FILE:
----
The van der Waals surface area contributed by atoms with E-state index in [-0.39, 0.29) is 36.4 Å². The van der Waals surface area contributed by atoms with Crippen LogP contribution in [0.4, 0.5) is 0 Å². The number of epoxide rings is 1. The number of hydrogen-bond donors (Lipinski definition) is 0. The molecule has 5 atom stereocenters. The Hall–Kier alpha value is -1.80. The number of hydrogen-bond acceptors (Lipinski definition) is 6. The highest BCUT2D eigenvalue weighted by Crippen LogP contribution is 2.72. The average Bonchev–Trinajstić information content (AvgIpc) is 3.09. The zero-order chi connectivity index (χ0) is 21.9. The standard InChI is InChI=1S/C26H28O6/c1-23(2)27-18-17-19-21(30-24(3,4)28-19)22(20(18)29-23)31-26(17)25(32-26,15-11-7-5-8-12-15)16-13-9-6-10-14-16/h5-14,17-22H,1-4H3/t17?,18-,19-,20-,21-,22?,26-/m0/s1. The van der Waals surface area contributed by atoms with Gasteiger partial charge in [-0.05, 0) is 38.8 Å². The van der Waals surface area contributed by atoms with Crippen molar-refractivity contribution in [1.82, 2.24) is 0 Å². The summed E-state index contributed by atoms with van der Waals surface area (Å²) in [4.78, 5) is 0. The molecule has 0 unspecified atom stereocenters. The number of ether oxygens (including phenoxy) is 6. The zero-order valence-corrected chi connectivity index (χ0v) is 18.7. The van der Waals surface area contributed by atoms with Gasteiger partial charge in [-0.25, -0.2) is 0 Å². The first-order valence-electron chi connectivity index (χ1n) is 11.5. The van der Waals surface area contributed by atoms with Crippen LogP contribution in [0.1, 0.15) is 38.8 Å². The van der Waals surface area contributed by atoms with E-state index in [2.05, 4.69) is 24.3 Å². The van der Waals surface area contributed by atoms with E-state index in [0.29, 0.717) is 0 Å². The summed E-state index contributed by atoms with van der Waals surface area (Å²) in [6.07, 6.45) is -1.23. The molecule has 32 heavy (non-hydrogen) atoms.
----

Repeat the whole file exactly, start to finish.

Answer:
The van der Waals surface area contributed by atoms with E-state index in [-0.39, 0.29) is 36.4 Å². The van der Waals surface area contributed by atoms with Crippen LogP contribution in [0.4, 0.5) is 0 Å². The number of epoxide rings is 1. The number of hydrogen-bond donors (Lipinski definition) is 0. The molecule has 5 atom stereocenters. The Hall–Kier alpha value is -1.80. The number of hydrogen-bond acceptors (Lipinski definition) is 6. The highest BCUT2D eigenvalue weighted by Crippen LogP contribution is 2.72. The average Bonchev–Trinajstić information content (AvgIpc) is 3.09. The zero-order chi connectivity index (χ0) is 21.9. The standard InChI is InChI=1S/C26H28O6/c1-23(2)27-18-17-19-21(30-24(3,4)28-19)22(20(18)29-23)31-26(17)25(32-26,15-11-7-5-8-12-15)16-13-9-6-10-14-16/h5-14,17-22H,1-4H3/t17?,18-,19-,20-,21-,22?,26-/m0/s1. The van der Waals surface area contributed by atoms with Gasteiger partial charge in [-0.05, 0) is 38.8 Å². The van der Waals surface area contributed by atoms with Crippen molar-refractivity contribution in [1.82, 2.24) is 0 Å². The summed E-state index contributed by atoms with van der Waals surface area (Å²) in [4.78, 5) is 0. The molecule has 0 unspecified atom stereocenters. The number of ether oxygens (including phenoxy) is 6. The zero-order valence-corrected chi connectivity index (χ0v) is 18.7. The van der Waals surface area contributed by atoms with Gasteiger partial charge in [-0.25, -0.2) is 0 Å². The first-order valence-electron chi connectivity index (χ1n) is 11.5. The van der Waals surface area contributed by atoms with Crippen LogP contribution in [0.1, 0.15) is 38.8 Å². The van der Waals surface area contributed by atoms with E-state index in [2.05, 4.69) is 24.3 Å². The van der Waals surface area contributed by atoms with E-state index in [0.29, 0.717) is 0 Å². The summed E-state index contributed by atoms with van der Waals surface area (Å²) in [6.07, 6.45) is -1.23. The molecule has 32 heavy (non-hydrogen) atoms.